GREAT FALLS — Inside a relatively normal looking box, the first Pfizer COVID-19 vaccines arrived at Benefis Health System late Tuesday morning. We’re still waiting to learn exactly how many doses were in the shipment, but Benefis officials told MTN on Tuesday that they believed they might be getting more than the original 975 doses they originally expected.
The shipment contained the allotted vaccines for Benefis and the Great Falls Clinic, which will remain at Benefis until the Clinic is ready to retrieve their share. Because Benefis has the ultra-cold storage required to store the vaccines (between -112 degrees and -76 degrees Fahrenheit) to keep the vaccines safe and ready to use, the two hospitals will be working together throughout this process.
“Our clinical teams are working really closely together to address all of those concerns and ensure that we each get the adequate allocation of vaccines that we need, as well as to make sure that they’re stored properly,” said Kaci Husted, Benefis VP of Communication & Business Development. “Obviously, we don’t want to be in a situation where any of the vaccines become unusable because of storage issues, so we have all those logistics and plans in place with our clinical teams and our pharmacy as well right now.”
According to the FDA, the vials of the vaccine must be thawed before distribution. They can either be thawed in a refrigerator between 35 degrees and 46 degrees Fahrenheit and then left there for up to five days, or they can be thawed at room temperature (up to 77 degrees Fahrenheit) for 30 minutes and then used immediately.
The Great Falls Clinic will administer the first vaccine on Wednesday at 2 P.M., and Benefis hopes to follow suit on Thursday morning.
“We were able to survey all our employees last week and get accurate counts of exactly who in our organization wants a vaccine,” explained Husted. “There’s been some nuances to it, we have a Senior Services Division that will be getting a separate allocation of vaccines, as well as we own a critical access hospital in Choteau that will be getting a separate allocation of vaccines, and so we’ve worked out some of those nuances, and we think we have a pretty good plan in place. We expect to be able to start vaccinating our employees on Thursday morning.”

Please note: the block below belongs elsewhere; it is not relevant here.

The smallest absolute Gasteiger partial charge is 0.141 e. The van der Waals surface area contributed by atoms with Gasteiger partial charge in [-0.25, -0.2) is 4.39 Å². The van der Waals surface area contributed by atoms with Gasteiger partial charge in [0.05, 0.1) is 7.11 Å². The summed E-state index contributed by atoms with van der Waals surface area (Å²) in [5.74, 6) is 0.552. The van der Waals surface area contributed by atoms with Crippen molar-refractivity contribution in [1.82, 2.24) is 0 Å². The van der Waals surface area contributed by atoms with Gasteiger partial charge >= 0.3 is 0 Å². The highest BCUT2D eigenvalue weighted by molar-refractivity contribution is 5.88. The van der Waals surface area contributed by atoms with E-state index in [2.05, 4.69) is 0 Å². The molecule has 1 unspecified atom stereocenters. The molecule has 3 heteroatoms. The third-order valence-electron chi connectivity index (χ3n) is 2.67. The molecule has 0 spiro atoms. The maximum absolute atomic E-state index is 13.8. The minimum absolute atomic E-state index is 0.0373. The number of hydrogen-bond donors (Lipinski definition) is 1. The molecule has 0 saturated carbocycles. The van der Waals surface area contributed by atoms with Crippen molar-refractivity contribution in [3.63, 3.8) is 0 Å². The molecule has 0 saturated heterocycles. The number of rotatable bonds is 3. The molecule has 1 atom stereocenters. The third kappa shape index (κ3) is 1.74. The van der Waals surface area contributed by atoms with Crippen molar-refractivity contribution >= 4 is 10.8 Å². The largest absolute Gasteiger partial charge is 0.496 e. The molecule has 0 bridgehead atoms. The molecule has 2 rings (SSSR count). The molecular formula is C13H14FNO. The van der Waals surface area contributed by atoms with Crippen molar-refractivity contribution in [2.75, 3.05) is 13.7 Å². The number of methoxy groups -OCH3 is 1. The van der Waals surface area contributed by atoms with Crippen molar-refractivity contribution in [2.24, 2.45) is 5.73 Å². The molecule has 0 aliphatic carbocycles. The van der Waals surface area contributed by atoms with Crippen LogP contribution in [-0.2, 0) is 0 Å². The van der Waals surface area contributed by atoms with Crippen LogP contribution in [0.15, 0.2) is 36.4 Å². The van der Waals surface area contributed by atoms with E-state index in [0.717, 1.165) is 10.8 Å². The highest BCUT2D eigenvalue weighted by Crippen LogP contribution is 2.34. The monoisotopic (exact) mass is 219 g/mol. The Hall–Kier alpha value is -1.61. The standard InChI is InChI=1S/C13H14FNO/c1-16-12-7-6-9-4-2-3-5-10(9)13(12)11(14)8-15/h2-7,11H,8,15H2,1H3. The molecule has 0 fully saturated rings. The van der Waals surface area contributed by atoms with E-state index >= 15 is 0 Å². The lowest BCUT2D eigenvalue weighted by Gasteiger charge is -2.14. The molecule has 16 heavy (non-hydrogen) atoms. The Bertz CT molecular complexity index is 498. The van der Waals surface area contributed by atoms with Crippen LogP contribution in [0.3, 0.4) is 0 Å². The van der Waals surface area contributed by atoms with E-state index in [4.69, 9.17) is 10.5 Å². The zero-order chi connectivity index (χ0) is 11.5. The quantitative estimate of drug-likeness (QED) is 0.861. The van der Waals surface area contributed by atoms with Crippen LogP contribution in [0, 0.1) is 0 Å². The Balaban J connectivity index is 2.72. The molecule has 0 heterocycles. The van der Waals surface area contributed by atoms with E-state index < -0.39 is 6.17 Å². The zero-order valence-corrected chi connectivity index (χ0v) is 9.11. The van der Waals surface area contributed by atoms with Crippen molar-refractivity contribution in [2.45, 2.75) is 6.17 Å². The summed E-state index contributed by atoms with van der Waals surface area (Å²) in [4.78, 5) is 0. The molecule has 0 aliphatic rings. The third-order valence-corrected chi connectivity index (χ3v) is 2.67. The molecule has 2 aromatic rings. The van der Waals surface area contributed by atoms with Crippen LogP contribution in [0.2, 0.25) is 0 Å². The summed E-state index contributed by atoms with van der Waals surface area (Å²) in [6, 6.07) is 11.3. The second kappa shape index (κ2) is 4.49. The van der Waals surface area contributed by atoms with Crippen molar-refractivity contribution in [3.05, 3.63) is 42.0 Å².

Husted says that based on the number of employees that have indicated that they want to receive the vaccine and who qualified to get the vaccine, Benefis believes that they will have enough doses from just this first shipment to vaccinate all of those preliminary qualifying healthcare workers.
The Clinic has not yet indicated how long they believe it will take to get all of their qualifying employees vaccinated.
As for when the next round of vaccines will arrive, as well as the second doses of these initial vaccines, officials are still waiting on an exact timeline, but they expect more shipments beginning next week.
“We believe that we’ll get some more next week,” said Husted, adding that the hospital is still waiting on specifics about exactly when the second doses for Round One will arrive. “In particular, the allocation that is going to our Senior Services Division and to our Critical Access Hospitals is expected to be here next week.”
The arrival of these vaccines is being viewed as some light at the end of a very long tunnel for many people around the country. At Benefis, it’s a sign of progress. Husted said that, while the hospital will keep all of its masking and other safety protocols in place moving forward, there’s no denying that this is a positive development in the country’s fight against this pandemic.
The vaccine will not be mandated by law, but it is possible that some businesses may require it for employees.
- Debunking COVID vaccine myths
- US Covid deaths in perspective
- Do you plan to get the COVID vaccine?
- First-round COVID-19 vaccine plan for Montana
- Group challenges Montana's COVID mandates
- What constitutes a COVID recovery?
- Privacy laws and HIPAA: Click here for details
CONTEXT: Not every person who tests positive actually becomes ill or exhibits symptoms. Many do not; of those who do become sick, some experience mild symptoms and do not require hospitalization. Others experience more severe symptoms, and some do require hospitalization. Every person who tests positive for COVID, however, has the potential to spread the virus to other people, including family members and friends, which is why public health officials continue to encourage everyone to wear a mask and maintain at least the recommended six feet of "social distance" when in public. The CDC released data in late August which emphasizes that people with contributing or chronic medical conditions are at much greater risk of dying from COVID-19. Click here to read more.
There were 721 new COVID-19 cases reported in Montana as of Tuesday morning, and the statewide death toll has reached 869, according to data compiled by MTN News during a 24-hour period. There are currently 338 people hospitalized for treatment of the virus, and the cumulative number of hospitalizations is 3,199. The number of active cases in the state is currently 8,855, according to MTN News, and there has been a cumulative total of 74,561 cases of the virus in Montana. Of the total cases, 64,837 have recovered. The number of tests performed in the state has reached 732,739.